Tuesday, 11 March 2008

Simple POP3 client in Java (tutorial)

This article is intended for people who have no or very little experience with networking in Java.

Today, my aim is to show you how to make your own simple POP3 client in Java. Some people are scared of creating a network application in Java because they think it have to be difficult to handle such topic, but opposite is true. It’s easier than you could think as you will see later. I chose the POP3, which is used to access your mailbox on a server, because it’s quite simple protocol. It has just a few commands. We are not going to implement all of them of course, just a few.

Before creating a first class in Java, let’s see the RFC 1939 specification of the POP3 protocol that can be found at http://www.faqs.org/rfcs/rfc1939.html. It’s always important to go through a specification of a protocol you are going to implement and to understand it well. You should read paragraph “3. Basic operation” where you would find information about default port for POP3 protocol (110) and two possible responses for any POP3 command: -OK indicating success and –ERR indicating a problem on the server. By the way response from the server can be multi-line (typically when server sends an email content) or single-line (e.g. response for command “USER”).

Now, when you are familiar with basic protocol operation we can start and create a first Java class, let’s give it name ‘POP3Client’. What fields would the class need to have? Firstly an instance of Socket (java.net.Socket) class for network communication and secondly reader as well as writer for receiving and sending network data. That’s could be enough, but for debugging feature let’s add boolean debug field and POP3’s default port value field. You should have something similar to the following:

public class POP3Client {

private Socket socket;

private boolean debug = false;

private BufferedReader reader;
private BufferedWriter writer;

private static final int DEFAULT_PORT = 110;

public boolean isDebug() {
return debug;
}

public void setDebug(boolean debug) {
this.debug = debug;
}
}


For simplicity I won’t deal with exceptions and state (with exception of connection establishment) below. You should have on mind that POP3 is state protocol and you should always check for the state before trying to do anything (e.g. client can’t logout from the server while not connected). The first method would handle connecting to the server and initializing needed fields. Let’s name the method connect(…) and implement it:

public void connect(String host, int port) throws IOException {
socket = new Socket();
socket.connect(new InetSocketAddress(host, port));
reader = new BufferedReader(new InputStreamReader(socket.getInputStream()));
writer = new BufferedWriter(new OutputStreamWriter(socket.getOutputStream()));
if (debug)
System.out.println("Connected to the host");
}


The first line creates new socket, the second connects it to the specified host and address, the third and fourth sets reader and writer and the last prints debug message. Let’s create second method that would use the DEFAULT_PORT field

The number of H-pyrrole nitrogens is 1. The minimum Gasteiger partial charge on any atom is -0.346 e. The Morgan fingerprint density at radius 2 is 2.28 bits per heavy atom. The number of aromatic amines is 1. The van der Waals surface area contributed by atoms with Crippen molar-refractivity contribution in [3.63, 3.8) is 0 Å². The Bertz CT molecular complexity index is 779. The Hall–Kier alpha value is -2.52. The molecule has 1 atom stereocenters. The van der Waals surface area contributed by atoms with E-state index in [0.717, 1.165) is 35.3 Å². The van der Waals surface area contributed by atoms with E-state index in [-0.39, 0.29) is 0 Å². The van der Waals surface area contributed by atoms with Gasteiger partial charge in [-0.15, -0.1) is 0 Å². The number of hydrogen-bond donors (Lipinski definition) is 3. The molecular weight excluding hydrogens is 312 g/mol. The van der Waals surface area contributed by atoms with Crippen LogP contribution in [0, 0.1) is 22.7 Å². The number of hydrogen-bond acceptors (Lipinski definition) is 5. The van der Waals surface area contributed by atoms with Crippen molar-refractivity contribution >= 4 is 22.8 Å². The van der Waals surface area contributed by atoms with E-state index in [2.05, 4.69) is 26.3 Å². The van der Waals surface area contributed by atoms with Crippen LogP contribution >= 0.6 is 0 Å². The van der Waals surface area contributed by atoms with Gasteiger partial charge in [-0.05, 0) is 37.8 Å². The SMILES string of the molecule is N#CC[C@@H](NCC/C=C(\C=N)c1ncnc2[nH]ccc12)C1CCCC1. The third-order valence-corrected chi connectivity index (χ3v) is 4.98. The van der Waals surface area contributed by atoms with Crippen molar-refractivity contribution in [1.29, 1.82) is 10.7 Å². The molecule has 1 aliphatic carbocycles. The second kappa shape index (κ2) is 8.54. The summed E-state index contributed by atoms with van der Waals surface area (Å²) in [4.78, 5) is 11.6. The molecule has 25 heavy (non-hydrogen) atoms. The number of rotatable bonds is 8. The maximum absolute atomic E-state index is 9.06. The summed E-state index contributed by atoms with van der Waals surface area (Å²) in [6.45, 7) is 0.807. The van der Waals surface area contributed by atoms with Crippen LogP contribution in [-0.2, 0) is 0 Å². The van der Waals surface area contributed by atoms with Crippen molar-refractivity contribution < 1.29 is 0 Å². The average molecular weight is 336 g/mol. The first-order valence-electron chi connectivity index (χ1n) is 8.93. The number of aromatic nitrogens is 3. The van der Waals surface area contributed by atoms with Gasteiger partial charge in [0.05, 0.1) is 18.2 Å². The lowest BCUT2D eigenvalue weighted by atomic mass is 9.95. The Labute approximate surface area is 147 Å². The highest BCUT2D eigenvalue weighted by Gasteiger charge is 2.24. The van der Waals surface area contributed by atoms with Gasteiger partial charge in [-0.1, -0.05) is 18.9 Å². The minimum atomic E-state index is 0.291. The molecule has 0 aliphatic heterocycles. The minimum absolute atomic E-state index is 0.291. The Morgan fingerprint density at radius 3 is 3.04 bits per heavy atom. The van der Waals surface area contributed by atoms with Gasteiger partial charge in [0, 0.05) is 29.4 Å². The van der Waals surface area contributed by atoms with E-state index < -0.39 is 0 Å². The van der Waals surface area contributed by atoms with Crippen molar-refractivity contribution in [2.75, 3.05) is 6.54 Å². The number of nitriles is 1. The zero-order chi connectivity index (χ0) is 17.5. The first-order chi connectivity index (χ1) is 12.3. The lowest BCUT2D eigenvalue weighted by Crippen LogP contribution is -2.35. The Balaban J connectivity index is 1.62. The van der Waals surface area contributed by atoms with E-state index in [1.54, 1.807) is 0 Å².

public void connect(String host) throws IOException {
connect(host, DEFAULT_PORT);
}


Once the socket is connected to the server, you would need to somehow check for establishment of connection before disconnecting. Let’s implement isConnected() method:

public boolean isConnected() {
return socket != null && socket.isConnected();
}


Now we can implement disconnect() method that would disconnect socket from the server:

public void disconnect() throws IOException {
if (!isConnected())
throw new IllegalStateException("Not connected to a host");
socket.close();
reader = null;
writer = null;
if (debug)
System.out.println("Disconnected from the host");
}


Implementation of the method is quite straightforward, so let’s move a bit. Now the most important part will take place. We need somehow to send commands to the server and receive response. For sending data will use “writer” and for receiving data “reader”. Sending data is simple as long as receiving. To send data to server, you just call writer’s write(…) method and to receive you just call reader’s readLine() method. Let’s create and implement method readResponseLine() that will read and return one line of data sent by the server:

protected String readResponseLine() throws IOException{
String response = reader.readLine();
if (debug) {
System.out.println("DEBUG [in] : " + response);
}
if (response.startsWith("-ERR"))
throw new RuntimeException("Server has returned an error: " + response.replaceFirst("-ERR ", ""));
return response;
}


The first line reads the line of text sent by the server, the second prints it while in debug mode and the third checks for an error according to RFC specification. When we have got the method for receiving data from server, we need the method for sending data – commands - to the server. Let’s name it sendCommand(…) and implement it:

protected String sendCommand(String command) throws IOException {
if (debug) {
System.out.println("DEBUG [out]: " + command);
}
writer.write(command + "\n");
writer.flush();
return readResponseLine();
}


The first line prints command being sent while in debug mode, the second sends it and the third flushes the socket’s buffer. It’s one of the most important things and you should never forget to do it. If you don’t flush the buffer then the data are held in it (until the buffer is full) and not sent to the server. The last line reads and returns server’s response to our command.

You should know from RFC specification that just after connecting to the server, the server sends welcome string (something like “+OK Hello, this is POP3 server v. 2.3.16.”), so you have to receive it. Let’s modify existing connect method: